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The 5 Basic Components Of A Well-Planned Will

Creating a well-planned will involves more than hiring a good attorney. A will planning lawyer can produce better results when a client comes into the process with clear goals and a strong understanding of the basics. You should understand these five components of a will so you can competently plan your estate.

Identification of Assets

A person's assets tend to be the meat of a will. You need to identify all real and virtual properties that have value. Also, you should identify your checkings, savings, retirements, brokerage, and other accounts.

Note that your assets will likely change over time. You should consult with a will planning lawyer every few years to update your documents. People who have lots of assets or rapidly-changing situations should consider annually reviewing their estate documents with counsel.

Payment of Debts

Tax agencies and creditors have the right to force an estate into bankruptcy if the decedent hasn't paid them in full. Empower your estate to pay the debts as soon as possible. You don't have to keep a bunch of money idled to pay these debts, but you should have something like an interest-bearing account with the necessary funds. Many people use easily-liquidated assets so the executor can sell those and settle debts, too.


A beneficiary can be a person or an organization. When you identify them in your will, you state which assets will go to which beneficiaries. You also can tell the executor to apportion assets among the beneficiaries using a particular formula. For example, you might instruct the executor to sell your house and split the proceeds among your children and grandchildren.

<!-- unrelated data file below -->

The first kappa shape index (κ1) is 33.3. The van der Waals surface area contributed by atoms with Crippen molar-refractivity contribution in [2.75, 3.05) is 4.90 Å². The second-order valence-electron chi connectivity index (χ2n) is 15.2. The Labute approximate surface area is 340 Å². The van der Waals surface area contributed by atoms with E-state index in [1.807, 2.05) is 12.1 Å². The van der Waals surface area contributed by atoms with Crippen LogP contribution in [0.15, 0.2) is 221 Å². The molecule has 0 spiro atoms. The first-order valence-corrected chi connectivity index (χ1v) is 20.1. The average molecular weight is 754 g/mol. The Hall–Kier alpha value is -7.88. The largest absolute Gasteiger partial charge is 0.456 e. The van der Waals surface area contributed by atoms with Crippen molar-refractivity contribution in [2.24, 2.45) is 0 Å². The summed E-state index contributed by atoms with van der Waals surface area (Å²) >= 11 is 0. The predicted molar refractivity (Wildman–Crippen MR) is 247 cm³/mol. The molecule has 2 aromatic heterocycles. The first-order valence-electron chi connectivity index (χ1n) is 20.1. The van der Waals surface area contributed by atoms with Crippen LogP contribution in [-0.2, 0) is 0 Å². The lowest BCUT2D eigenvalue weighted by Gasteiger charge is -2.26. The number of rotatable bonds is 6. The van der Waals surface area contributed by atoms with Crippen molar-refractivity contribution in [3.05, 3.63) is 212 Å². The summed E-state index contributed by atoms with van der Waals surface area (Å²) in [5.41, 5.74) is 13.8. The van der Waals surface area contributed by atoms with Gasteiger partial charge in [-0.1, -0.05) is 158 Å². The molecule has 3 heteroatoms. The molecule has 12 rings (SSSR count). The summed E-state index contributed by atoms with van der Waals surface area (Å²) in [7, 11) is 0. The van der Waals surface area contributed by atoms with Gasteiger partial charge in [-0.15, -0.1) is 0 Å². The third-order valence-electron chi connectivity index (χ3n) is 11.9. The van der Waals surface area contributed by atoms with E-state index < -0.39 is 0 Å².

People who have dependents should include guardianship clauses in their wills. A guardian is an individual who'll have all the legal powers needed to care for the person. Especially if you're dealing with younger children or adult dependents, your choice of guardians is critical. Make sure the guardians are aware of the possibility and comfortable with the role before you include the terms in your will.

Power of Attorney

You should also grant someone the power of attorney so they can make decisions if you are incapacitated or go missing. This power will ensure that someone can make medical and business decisions in your absence. A healthcare directive should instruct the individual assigned the medical decision on how to approach them. You can divide the power of attorney among several people to ensure the most qualified ones are handling each aspect of your life.

For more tips, reach out to a will planning attorney near you.